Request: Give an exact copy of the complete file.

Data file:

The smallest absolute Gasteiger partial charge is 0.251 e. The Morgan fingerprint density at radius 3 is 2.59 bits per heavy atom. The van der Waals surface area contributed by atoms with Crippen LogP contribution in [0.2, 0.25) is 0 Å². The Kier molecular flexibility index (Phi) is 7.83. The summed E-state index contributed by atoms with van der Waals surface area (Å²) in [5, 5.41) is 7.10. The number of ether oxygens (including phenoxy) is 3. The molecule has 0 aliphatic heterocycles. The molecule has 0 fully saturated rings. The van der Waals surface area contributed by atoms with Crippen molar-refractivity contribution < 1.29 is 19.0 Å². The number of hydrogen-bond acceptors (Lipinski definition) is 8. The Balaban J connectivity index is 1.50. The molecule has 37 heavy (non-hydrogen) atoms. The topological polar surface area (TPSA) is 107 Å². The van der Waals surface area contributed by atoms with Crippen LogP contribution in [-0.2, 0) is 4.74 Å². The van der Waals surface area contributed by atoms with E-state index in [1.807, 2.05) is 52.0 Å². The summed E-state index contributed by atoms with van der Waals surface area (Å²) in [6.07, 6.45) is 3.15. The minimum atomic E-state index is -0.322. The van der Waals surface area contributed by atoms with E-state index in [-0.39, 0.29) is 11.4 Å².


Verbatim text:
The smallest absolute Gasteiger partial charge is 0.251 e. The Morgan fingerprint density at radius 3 is 2.59 bits per heavy atom. The van der Waals surface area contributed by atoms with Crippen LogP contribution in [0.2, 0.25) is 0 Å². The Kier molecular flexibility index (Phi) is 7.83. The summed E-state index contributed by atoms with van der Waals surface area (Å²) in [5, 5.41) is 7.10. The number of ether oxygens (including phenoxy) is 3. The molecule has 0 aliphatic heterocycles. The molecule has 0 fully saturated rings. The van der Waals surface area contributed by atoms with Crippen molar-refractivity contribution < 1.29 is 19.0 Å². The number of hydrogen-bond acceptors (Lipinski definition) is 8. The Balaban J connectivity index is 1.50. The molecule has 37 heavy (non-hydrogen) atoms. The topological polar surface area (TPSA) is 107 Å². The van der Waals surface area contributed by atoms with Crippen LogP contribution in [-0.2, 0) is 4.74 Å². The van der Waals surface area contributed by atoms with E-state index in [1.807, 2.05) is 52.0 Å². The summed E-state index contributed by atoms with van der Waals surface area (Å²) in [6.07, 6.45) is 3.15. The minimum atomic E-state index is -0.322. The van der Waals surface area contributed by atoms with E-state index in [-0.39, 0.29) is 11.4 Å².